The Hobbit: The Desolation of Smaug

The Hobbit: The Desolation of Smaug

There will be spoilers, there will be…

I’m going to start out by saying that broadly speaking I enjoyed it and in terms of studio blockbusters this still feels a cut above the norm, however there’s no escaping the fact that this is by far the most problematic of Jackson’s forays into Middle Earth, making significant changes to the structure of the book and potentially painting themselves into some difficult corners come the third film. Having sat and re-watched An Unexpected Journey over the Christmas break, this feels like it belongs in a different film series altogether, the change in tone is so noticeable.

The films defects can be laid squarely at the foot of the script, which focusses on additions to the narrative at the expense of what is in the book. Watching it it’s noticeable that the strongest sequences are those that are lifted directly from the existing narrative, whilst the weakest (and most problematic) are new. For me only one of the additions actually adds anything meaningful to the narrative – fleshing out the story of The Bard to make him into a figure trying to ensure that Laketown survives in the face of a corrupt government gives importance to a character that otherwise turns up and performs one of the most important actions in the story with no introduction. The changes to the black arrow lose a little of the poetry, but aren’t too jarring.

The problem is that elsewhere the additions appear to have been added in order to increase the number of action set pieces rather than add flesh to the story. This is particularly noticeable at the end when the dwarves spend fifteen minutes trying to defeat Smaug whilst those in the audience who have read the book find themselves wondering why – we know the outcome, it adds nothing to the narrative other than make them look as if they are at least capable of acting in interests other than themselves. It’s more disappointing because it follows a superb realisation of the conversation between Bilbo and Smaug which highlights the quality of Martin Freeman’s performance (something that there are no complaints about, indeed, it remains the highlight of the film). Indeed, this focusses attention on the chief deficit of the film, it feels as if it is no longer about Bilbo (outside of the aforementioned scene, how many lines of dialogue does he get?) and that’s he’s only an incidental character. Given what is left of the narrative then this problem may be even more prevalent in the third film.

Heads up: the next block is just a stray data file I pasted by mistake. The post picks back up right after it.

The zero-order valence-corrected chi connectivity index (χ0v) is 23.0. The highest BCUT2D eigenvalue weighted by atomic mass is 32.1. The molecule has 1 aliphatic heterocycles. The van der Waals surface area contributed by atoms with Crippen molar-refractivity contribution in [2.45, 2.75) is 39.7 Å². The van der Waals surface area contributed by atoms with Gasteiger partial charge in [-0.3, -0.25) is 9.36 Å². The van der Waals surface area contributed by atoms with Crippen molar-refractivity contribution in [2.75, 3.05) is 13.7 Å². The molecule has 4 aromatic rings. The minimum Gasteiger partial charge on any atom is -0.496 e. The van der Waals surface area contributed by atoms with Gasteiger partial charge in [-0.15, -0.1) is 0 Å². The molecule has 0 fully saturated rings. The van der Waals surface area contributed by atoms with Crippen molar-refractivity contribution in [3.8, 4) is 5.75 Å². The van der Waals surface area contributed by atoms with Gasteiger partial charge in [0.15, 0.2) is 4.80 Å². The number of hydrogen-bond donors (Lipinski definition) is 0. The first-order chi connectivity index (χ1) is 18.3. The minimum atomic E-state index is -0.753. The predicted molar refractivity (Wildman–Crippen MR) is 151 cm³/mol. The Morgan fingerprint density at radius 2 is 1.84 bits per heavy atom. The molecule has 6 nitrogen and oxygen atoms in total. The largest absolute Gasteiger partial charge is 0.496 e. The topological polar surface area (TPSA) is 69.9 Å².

As a result of this, despite being shorter than the first film (and nearly half an hour shorter than the extended edition) it feels like more of a slog. The good bits are brilliant (despite my arachnophobia, the parts in Mirkwood are superb, I just wish they went on for longer), but unfortunately the feel of the additions is so at odds with the rest that they are lost amongst the clamour. And whilst trying to link the narrative into a wider Rings sequence makes sense (both narratively and commercially) the problem is the execution.

Elsewhere the quality is of the usual high standard. The production design (other than the ridiculous furnace sequence) remains superb and the effects are less prone to being an excuse to promote the 3D this time (I skipped the 3D HFR presentation completely this time due to my absolute hatred of it last time). The blend between traditional and CGI effects sometimes feels a little more noticeable, but not to the extent that it renders the film unwatchable. Acting wise, Martin Freeman steals the show, reminding everyone when he gets the chance that he’s supposed to be the focus of the film. The dwarves (Thorin and Balin aside) get very little to do, although the reason for Aidan Turner’s presence is becoming more apparent with each film.

In the end it remains solid entertainment, not a top flight blockbuster (it feels very much like the middle film in the way that The Two Towers did not) but certainly a crowd pleaser. The interest now is to see how they will recover from some of the holes they’ve backed themselves into (chiefly the separation of the dwarven party into two groups) whilst retaining the focus of the story for the third film.

A cautious recommendation, one whose enjoyment will depend very much on how you react to the changes to the book.

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